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  Why Mediate ?


Mediation is cost efficient and saves parties and attorneys time and money. Most cases will settle in one mediation session. A jury trial requires an average of 3.5 days of actual trial time and an additional 10 days of preparation time (the national average is 3 days preparation for each day of a jury trial). Add to this post trial motions and appeals and the costs of a trial can easily add up to staggering amounts. At the end of one day of mediation, a case is settled.

At the end of a successful day of mediation a case is over. The parties will have resolved their differences once and for all. The resolution of the case will be set out in a set of documents leaving nothing to be argued for the future. Since the parties agree to a solution, no one feels short changed or has the need to appeal.

A mediation is actually profitable. Time is money as the old saying goes and a company or individual who is a party to a lawsuit spends an inordinate amount of time away from his office and his business. Every hour spent attending to the lawsuit is an hour spent away from business and home. For the businessperson, time spent in a courtroom is nonproductive time. For the company, the time an employee spends away from his or her usual duties in order to attend to a lawsuit is a loss of productive time. In one day of mediation a dispute is resolved and the next day everyone can go back to their usual and profitable jobs.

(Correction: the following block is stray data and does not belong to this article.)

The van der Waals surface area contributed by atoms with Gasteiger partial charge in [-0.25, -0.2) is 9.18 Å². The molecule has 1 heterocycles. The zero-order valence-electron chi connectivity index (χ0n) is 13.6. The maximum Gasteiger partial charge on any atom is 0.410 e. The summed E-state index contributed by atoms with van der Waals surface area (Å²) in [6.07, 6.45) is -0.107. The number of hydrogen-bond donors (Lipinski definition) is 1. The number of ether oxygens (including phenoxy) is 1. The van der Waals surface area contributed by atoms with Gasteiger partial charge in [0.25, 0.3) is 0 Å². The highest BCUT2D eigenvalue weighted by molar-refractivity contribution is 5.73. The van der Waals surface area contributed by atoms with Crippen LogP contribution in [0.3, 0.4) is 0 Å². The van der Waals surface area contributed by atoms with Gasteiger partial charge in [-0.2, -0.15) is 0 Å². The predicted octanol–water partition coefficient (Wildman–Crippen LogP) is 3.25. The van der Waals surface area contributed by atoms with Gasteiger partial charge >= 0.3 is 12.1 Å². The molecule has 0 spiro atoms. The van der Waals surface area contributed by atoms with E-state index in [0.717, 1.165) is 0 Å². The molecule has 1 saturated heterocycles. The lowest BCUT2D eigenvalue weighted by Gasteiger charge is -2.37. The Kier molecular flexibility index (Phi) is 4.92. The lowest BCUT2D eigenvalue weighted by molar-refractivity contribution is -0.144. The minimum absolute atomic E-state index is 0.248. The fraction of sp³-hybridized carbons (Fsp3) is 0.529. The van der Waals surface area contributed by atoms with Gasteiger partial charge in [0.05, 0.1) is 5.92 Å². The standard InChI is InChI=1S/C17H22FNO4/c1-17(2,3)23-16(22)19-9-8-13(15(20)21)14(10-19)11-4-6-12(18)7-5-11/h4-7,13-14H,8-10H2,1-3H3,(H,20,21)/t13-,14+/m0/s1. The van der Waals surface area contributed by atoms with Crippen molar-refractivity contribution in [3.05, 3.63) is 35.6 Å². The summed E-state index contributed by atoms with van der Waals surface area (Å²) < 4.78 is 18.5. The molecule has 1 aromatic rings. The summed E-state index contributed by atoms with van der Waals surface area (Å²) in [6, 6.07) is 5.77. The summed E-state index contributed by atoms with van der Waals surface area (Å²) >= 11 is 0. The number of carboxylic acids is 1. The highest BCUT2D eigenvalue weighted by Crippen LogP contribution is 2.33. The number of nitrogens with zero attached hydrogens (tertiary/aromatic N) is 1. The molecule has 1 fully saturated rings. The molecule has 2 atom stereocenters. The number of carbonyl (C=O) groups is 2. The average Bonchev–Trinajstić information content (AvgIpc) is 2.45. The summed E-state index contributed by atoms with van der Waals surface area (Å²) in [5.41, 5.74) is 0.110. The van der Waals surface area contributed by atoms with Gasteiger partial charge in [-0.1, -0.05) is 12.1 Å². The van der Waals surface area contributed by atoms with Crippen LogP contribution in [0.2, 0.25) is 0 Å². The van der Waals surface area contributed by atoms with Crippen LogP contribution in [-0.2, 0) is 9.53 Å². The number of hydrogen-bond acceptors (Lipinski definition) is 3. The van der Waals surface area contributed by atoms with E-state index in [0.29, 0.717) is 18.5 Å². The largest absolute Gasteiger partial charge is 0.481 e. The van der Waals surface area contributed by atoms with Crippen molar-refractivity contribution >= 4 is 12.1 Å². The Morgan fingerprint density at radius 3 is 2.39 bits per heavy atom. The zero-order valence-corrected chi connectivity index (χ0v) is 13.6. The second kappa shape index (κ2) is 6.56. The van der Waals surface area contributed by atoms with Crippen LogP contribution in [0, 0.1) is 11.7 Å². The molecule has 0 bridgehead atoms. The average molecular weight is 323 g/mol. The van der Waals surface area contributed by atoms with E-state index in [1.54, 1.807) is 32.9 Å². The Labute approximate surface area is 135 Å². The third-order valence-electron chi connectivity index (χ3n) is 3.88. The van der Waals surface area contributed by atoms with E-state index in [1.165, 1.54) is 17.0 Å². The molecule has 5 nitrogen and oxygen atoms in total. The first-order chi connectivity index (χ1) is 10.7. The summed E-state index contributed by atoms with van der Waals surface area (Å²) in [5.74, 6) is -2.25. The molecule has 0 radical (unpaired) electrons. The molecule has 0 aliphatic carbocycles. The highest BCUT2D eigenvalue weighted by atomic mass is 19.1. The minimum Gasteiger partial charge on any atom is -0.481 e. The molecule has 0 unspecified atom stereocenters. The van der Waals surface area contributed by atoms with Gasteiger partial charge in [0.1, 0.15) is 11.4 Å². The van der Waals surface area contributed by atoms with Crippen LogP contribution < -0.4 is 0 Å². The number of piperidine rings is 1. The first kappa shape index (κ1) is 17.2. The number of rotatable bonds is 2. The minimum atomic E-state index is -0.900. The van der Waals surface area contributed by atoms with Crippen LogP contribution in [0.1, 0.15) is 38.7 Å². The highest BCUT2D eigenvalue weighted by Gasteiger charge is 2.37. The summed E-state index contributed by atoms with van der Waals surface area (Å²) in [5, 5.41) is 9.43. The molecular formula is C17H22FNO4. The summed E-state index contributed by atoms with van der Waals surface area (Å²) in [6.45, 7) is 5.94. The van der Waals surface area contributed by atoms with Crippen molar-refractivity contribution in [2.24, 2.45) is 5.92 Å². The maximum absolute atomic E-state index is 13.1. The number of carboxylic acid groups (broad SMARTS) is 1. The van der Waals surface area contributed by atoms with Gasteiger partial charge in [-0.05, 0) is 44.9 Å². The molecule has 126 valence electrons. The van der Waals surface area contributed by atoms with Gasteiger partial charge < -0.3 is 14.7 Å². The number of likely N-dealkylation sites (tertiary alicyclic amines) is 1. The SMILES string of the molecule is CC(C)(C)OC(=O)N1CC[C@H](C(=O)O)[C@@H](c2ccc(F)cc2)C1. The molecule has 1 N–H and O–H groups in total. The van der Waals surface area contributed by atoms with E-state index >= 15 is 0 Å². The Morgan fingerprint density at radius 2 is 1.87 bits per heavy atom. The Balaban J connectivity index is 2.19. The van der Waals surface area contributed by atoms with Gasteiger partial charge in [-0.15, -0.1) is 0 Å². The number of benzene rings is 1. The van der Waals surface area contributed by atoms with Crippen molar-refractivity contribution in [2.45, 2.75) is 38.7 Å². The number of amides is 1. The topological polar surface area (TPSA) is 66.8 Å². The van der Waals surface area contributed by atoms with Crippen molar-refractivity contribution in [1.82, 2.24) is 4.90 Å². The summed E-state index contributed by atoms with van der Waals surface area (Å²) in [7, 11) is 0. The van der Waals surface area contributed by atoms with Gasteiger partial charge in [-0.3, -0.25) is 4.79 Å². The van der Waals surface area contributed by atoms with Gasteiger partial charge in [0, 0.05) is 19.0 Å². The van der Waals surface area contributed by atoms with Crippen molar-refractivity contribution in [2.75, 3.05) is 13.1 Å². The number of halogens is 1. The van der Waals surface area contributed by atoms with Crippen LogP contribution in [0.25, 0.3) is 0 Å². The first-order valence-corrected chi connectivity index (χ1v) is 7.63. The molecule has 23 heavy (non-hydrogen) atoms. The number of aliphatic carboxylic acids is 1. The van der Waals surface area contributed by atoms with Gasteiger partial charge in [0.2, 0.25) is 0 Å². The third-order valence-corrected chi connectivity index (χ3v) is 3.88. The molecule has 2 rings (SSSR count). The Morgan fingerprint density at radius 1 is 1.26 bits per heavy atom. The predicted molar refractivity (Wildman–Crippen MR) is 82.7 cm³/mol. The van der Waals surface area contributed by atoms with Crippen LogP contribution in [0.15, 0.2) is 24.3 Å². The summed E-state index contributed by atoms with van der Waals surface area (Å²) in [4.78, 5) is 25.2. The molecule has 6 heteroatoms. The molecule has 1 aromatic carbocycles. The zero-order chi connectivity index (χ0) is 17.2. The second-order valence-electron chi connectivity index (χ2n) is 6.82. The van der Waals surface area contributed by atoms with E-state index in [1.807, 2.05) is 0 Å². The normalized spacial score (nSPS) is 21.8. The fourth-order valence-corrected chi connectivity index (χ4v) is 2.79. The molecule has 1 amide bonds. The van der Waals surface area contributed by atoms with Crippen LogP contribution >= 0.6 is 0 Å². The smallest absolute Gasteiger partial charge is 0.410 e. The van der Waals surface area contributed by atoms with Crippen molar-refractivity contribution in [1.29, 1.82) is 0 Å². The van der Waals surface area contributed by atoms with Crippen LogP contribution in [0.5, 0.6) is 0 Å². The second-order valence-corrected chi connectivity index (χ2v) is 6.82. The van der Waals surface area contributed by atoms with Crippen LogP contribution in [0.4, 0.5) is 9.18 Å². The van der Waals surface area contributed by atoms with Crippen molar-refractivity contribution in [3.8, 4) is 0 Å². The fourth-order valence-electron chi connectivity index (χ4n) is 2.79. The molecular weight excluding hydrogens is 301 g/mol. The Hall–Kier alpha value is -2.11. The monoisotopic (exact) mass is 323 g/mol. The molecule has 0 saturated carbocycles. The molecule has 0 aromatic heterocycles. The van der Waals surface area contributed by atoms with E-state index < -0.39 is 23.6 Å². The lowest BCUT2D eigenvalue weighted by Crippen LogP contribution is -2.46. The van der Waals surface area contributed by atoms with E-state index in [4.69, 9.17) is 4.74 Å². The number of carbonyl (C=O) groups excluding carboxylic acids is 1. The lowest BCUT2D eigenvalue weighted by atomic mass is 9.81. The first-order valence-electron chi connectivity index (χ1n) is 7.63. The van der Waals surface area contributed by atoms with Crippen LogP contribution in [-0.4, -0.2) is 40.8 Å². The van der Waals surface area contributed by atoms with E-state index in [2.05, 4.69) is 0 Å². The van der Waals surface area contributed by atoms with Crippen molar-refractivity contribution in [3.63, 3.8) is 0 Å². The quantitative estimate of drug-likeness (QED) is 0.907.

Remedies not available in court
A trial is state sponsored arbitration. The courts can only resolve cases by either stating that a party is or is not responsible for the happening of an event. In most cases, if the court finds that a party is responsible for the happening of an event it declares how much in dollars and cents the court values the damage caused by the event. The remedies available to parties in court are restricted to those the legislature and appellate courts have approved. Mediation encourages extrajudicial remedies.

The following are examples of agreements made in settlement that would not ordinarily be available to a court:

  • reemployment of a wrongfully discharged employee

  • modification of a restrictive covenant in an employment contract

  • the grant of a long term lease of real property in exchange for partition of the same property

  • the establishment and funding of a trust to pay for children’s higher education

  • a written apology to a person whose civil rights were violated (never underestimate the value of a written apology)

  • an agreement by an individual to pay an otherwise uncollectible corporate obligation

  • a payout plan for uninsured personal injury damages

  • the restructuring of a corporation

  • distribution of assets under a contested will





Mediation allows parties to settle their disputes with remedies that might not be available at the courthouse.

Future Business